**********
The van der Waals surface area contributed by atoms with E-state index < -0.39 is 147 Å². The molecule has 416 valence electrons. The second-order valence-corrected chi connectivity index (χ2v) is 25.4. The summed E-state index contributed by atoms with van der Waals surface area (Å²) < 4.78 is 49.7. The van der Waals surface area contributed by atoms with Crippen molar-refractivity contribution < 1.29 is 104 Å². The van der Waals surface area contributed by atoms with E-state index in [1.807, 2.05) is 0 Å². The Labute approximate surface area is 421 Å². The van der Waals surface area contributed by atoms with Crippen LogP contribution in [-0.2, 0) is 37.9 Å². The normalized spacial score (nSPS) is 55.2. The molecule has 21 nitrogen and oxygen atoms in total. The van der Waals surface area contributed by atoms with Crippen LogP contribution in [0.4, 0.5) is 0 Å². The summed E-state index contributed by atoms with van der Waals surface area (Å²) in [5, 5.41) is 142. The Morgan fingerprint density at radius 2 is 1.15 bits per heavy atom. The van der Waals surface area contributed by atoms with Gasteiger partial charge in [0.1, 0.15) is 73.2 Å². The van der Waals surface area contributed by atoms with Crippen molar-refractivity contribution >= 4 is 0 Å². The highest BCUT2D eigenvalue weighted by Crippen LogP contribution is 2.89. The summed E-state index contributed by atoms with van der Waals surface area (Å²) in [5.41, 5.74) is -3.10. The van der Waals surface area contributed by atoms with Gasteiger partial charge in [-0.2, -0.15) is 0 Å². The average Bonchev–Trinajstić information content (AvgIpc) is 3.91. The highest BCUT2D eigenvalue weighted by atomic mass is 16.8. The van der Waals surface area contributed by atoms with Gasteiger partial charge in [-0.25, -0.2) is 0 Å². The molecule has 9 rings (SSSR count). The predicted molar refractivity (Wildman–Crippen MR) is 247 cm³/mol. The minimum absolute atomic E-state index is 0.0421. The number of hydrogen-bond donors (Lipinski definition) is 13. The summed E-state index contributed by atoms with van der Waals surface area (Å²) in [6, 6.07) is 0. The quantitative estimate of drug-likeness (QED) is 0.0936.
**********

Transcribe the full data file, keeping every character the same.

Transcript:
The van der Waals surface area contributed by atoms with E-state index < -0.39 is 147 Å². The molecule has 416 valence electrons. The second-order valence-corrected chi connectivity index (χ2v) is 25.4. The summed E-state index contributed by atoms with van der Waals surface area (Å²) < 4.78 is 49.7. The van der Waals surface area contributed by atoms with Crippen molar-refractivity contribution < 1.29 is 104 Å². The van der Waals surface area contributed by atoms with E-state index in [1.807, 2.05) is 0 Å². The Labute approximate surface area is 421 Å². The van der Waals surface area contributed by atoms with Crippen LogP contribution in [-0.2, 0) is 37.9 Å². The normalized spacial score (nSPS) is 55.2. The molecule has 21 nitrogen and oxygen atoms in total. The van der Waals surface area contributed by atoms with Crippen LogP contribution in [0.4, 0.5) is 0 Å². The summed E-state index contributed by atoms with van der Waals surface area (Å²) in [5, 5.41) is 142. The Morgan fingerprint density at radius 2 is 1.15 bits per heavy atom. The van der Waals surface area contributed by atoms with Gasteiger partial charge in [0.1, 0.15) is 73.2 Å². The van der Waals surface area contributed by atoms with Crippen molar-refractivity contribution >= 4 is 0 Å². The highest BCUT2D eigenvalue weighted by Crippen LogP contribution is 2.89. The summed E-state index contributed by atoms with van der Waals surface area (Å²) in [5.41, 5.74) is -3.10. The van der Waals surface area contributed by atoms with Gasteiger partial charge in [-0.2, -0.15) is 0 Å². The average Bonchev–Trinajstić information content (AvgIpc) is 3.91. The highest BCUT2D eigenvalue weighted by atomic mass is 16.8. The van der Waals surface area contributed by atoms with Gasteiger partial charge in [-0.25, -0.2) is 0 Å². The molecule has 9 rings (SSSR count). The predicted molar refractivity (Wildman–Crippen MR) is 247 cm³/mol. The minimum absolute atomic E-state index is 0.0421. The number of hydrogen-bond donors (Lipinski definition) is 13. The summed E-state index contributed by atoms with van der Waals surface area (Å²) in [6, 6.07) is 0. The quantitative estimate of drug-likeness (QED) is 0.0936.